Making the World More Understandable
What Type of Editing do You Do?

What Type of Editing do You Do?

This question used to drive me nuts.

Most folks know that my “formal” training in putting words together is fairly minimal, so for a long time I didn’t know that there were different types of editors, let alone what they were called. Editing was just the process of making written text better – I didn’t categorize it. Thus, my annoyance at, “what type of editing do you do?” The transition from not knowing what I don’t know to knowing what I don’t know can cause me to wonder if all the little voices in my head are really my own.

Once I was aware that different types of editing existed, I then had to figure them out and decide where I fit in. That, actually, turned out to be easier done than said because about the time I made the realization, I stumbled upon a sheet that defined several types of editors. <Insert Snoopy happy dance here>

After more research, I now know that the exact description and name of editor-types can vary, but I find that most people understand what I’m talking about (more or less) when I use the terms Developmental, Copy, and Line.

Developmental Editing

This is big-picture editing. Does the content (story) make sense? Are things consistent? Does it read well for the intended audience?

This can be truly bloody editing because this editor moves – or removes – entire paragraphs and questions everything. People also call this Substantive Editing.

Some people (including the Editor’s Association of Canada) actually draw a line between Developmental and Substantive editing. For them, Developmental Editors are involved with a project before there is even a project to edit. They help authors develop the work. On the other hand, a Substantive Editor comes in once there is a body of work to edit for style, clarity, order, and all that other bloody stuff.

I cite the Editor’s Association of Canada because their site was the first place I saw the distinction made between Developmental and Substantive editing. Since I lean more towards the Substantive – meaning I’m not the best person to help you figure out what to write and how to write it – I like to give them credit.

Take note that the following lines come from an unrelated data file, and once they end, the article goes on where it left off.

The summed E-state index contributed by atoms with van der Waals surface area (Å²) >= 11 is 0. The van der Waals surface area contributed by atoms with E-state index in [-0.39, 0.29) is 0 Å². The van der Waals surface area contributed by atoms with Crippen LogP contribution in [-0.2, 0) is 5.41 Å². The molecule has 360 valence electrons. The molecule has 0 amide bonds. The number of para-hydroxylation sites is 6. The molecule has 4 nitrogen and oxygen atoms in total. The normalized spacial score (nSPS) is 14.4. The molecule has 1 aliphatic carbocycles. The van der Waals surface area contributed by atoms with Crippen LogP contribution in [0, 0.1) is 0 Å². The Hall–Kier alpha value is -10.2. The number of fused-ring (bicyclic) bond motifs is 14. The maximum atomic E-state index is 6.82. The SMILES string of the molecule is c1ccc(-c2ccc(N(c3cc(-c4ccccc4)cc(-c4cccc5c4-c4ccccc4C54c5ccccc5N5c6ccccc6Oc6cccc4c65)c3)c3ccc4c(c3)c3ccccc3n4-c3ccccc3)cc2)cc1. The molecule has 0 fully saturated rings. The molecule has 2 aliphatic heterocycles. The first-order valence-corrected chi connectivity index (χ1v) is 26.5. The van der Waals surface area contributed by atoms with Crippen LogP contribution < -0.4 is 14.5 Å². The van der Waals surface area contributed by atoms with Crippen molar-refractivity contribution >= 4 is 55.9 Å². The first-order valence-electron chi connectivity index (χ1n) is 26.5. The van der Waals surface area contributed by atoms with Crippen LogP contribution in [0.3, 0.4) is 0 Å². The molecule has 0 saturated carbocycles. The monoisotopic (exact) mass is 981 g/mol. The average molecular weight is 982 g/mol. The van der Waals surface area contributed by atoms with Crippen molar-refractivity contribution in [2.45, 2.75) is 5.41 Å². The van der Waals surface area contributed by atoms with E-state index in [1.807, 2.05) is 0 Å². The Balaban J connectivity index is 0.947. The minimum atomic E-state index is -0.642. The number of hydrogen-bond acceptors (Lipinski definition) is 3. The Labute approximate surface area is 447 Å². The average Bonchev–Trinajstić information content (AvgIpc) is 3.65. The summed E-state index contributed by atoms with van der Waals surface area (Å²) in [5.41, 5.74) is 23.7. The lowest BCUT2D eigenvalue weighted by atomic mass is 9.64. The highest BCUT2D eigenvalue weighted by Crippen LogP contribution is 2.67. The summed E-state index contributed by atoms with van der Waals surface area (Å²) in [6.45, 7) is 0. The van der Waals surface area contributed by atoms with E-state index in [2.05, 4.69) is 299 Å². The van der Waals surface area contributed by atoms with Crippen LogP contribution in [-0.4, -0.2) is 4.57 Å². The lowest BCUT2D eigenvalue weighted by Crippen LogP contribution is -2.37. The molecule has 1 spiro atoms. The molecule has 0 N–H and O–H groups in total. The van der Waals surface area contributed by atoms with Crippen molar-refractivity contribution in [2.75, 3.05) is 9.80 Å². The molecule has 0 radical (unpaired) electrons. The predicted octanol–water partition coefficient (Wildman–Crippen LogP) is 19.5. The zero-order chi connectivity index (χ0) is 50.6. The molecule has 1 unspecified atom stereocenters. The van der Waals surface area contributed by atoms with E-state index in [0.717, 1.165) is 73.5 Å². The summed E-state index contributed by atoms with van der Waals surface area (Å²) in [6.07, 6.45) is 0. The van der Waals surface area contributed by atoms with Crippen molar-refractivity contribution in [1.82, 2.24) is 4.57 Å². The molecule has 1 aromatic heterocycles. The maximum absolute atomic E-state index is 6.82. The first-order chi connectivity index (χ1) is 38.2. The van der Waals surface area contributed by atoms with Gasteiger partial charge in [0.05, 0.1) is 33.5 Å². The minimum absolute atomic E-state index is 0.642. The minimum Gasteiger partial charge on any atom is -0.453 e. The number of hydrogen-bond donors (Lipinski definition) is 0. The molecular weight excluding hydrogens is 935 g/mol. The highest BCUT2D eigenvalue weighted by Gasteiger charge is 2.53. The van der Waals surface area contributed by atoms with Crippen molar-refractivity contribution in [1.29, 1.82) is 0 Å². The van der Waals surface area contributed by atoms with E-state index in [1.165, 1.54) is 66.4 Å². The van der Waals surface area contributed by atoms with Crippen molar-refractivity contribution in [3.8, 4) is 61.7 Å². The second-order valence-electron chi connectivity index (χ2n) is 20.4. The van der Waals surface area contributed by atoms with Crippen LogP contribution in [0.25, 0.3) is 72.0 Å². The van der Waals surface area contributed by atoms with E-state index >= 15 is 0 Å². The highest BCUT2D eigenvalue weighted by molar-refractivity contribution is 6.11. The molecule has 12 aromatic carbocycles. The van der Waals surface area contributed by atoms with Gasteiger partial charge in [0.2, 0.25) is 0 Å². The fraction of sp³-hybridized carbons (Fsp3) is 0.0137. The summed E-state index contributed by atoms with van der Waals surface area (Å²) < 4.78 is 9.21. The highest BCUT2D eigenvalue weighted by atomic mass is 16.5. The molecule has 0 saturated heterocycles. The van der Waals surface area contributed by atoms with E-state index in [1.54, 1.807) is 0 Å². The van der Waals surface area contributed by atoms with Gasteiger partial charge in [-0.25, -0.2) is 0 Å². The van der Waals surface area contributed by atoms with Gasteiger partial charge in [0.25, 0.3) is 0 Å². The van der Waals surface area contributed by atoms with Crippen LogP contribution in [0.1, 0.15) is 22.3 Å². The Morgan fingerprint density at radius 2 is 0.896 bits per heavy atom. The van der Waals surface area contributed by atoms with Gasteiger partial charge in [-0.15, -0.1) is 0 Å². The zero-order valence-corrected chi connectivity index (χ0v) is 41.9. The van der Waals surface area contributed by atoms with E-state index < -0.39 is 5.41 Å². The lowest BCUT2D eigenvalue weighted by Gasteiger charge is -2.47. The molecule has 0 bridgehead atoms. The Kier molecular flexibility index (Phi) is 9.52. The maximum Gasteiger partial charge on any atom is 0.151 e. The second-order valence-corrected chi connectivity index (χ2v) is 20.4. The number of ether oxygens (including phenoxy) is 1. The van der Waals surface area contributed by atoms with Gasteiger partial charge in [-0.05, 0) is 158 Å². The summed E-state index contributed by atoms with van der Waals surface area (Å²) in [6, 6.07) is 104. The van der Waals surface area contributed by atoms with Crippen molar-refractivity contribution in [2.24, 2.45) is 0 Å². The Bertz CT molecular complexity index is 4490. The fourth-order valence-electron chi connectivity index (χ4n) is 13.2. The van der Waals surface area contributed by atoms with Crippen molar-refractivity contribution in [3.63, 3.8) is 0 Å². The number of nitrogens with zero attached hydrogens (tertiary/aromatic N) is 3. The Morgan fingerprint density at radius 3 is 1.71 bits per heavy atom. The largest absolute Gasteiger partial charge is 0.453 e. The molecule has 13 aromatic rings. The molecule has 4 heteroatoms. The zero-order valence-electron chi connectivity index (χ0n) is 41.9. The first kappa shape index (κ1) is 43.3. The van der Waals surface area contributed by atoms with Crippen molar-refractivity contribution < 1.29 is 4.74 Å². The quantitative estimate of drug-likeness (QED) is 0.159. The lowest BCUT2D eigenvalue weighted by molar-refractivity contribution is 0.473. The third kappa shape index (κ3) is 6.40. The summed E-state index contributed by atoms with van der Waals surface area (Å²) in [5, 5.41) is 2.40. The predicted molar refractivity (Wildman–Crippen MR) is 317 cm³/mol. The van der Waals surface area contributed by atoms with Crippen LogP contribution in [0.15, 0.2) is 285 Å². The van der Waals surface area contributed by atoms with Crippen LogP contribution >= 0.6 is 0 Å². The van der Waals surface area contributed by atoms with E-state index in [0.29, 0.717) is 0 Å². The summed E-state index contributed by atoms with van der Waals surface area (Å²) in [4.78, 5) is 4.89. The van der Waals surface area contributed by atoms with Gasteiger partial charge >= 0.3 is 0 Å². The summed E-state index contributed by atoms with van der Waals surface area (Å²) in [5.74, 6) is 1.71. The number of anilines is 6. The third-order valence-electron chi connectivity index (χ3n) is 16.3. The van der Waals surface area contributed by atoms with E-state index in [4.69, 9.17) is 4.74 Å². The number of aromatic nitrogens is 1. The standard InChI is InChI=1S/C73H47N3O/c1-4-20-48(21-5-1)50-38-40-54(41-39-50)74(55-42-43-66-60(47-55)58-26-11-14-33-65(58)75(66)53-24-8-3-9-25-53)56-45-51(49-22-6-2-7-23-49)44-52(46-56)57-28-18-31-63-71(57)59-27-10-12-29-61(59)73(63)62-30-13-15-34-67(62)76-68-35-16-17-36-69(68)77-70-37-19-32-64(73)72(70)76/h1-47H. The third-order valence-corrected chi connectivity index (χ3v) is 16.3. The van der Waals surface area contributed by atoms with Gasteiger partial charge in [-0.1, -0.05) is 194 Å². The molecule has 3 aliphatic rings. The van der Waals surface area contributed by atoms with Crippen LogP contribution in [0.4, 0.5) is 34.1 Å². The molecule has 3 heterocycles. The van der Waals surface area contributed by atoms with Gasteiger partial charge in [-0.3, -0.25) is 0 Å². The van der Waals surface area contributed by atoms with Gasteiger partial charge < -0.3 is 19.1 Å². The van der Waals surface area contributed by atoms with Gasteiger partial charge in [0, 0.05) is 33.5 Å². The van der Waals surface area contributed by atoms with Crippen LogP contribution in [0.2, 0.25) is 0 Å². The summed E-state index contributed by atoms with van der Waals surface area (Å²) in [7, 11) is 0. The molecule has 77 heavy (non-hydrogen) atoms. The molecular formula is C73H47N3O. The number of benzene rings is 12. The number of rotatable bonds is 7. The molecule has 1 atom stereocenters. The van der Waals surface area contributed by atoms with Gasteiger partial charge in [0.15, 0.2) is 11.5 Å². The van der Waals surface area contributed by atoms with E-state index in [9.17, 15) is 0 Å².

That said, most of the time, I see Developmental and Substantive used interchangeably. Whichever term, or phase of the project, these editors work closely with writers to make sure that what they write is actually what they want to say.

Copy Editing

Why “written matter intended to be reproduced in printed form” is defined as copy, I don’t know. And, I haven’t researched it all that much. Anyway, based on that definition of copy, I used to assume I was a Copy Editor. However, copy editing is not simply “the process of making written text better,” it’s a touch more detailed. Copy Editors get a little more precise with the process. Grammar, spelling, and fact checking are all in the realm of copyediting.

While Copy Editors may question something an author writes, they’re not the slash and burn types. This is why writers don’t generally hire them until the project is closer to done.

Line Editing

According to Andi Marquette, Line Editors “are the anal retentive microsurgeons of the editing world.” These people read less for content and more for precision. Is everything – grammar, punctuation, spelling, word usage or over-usage, etc. – absolutely perfect? If it weren’t the computer age, this person would literally make sure every “i” had a dot and every “t” a cross.

I’ve read different opinions as to when a Line Editor enters a project; I’m inclined to go for as late as possible. You certainly do not want to get this person involved before you have your facts, figures, or story in place. Why go through all that work when you’re still re-writing and moving things around?


So, What Kind of Editing do I do?

I am a Substantive Editor. Do not give me something you are not willing to have returned covered in green ink. I’ll point out inconsistencies, rearrange paragraphs, re-write or insert text, and ask you all sorts of questions. I edit for readability because I know that grammatically correct and readable are not always the same.

However, I will assume you know what you are talking about and not do your fact checking – unless I’m curious or in serious doubt.

That said, I think every editor does a little bit of all the types. I’ll fix grammar, and I am adamant about the Oxford comma. On the other hand, I keep the Word grammar checker on for the finer points and am dependent on the spell checker available with every software package available.


-Lorrie Nicoles

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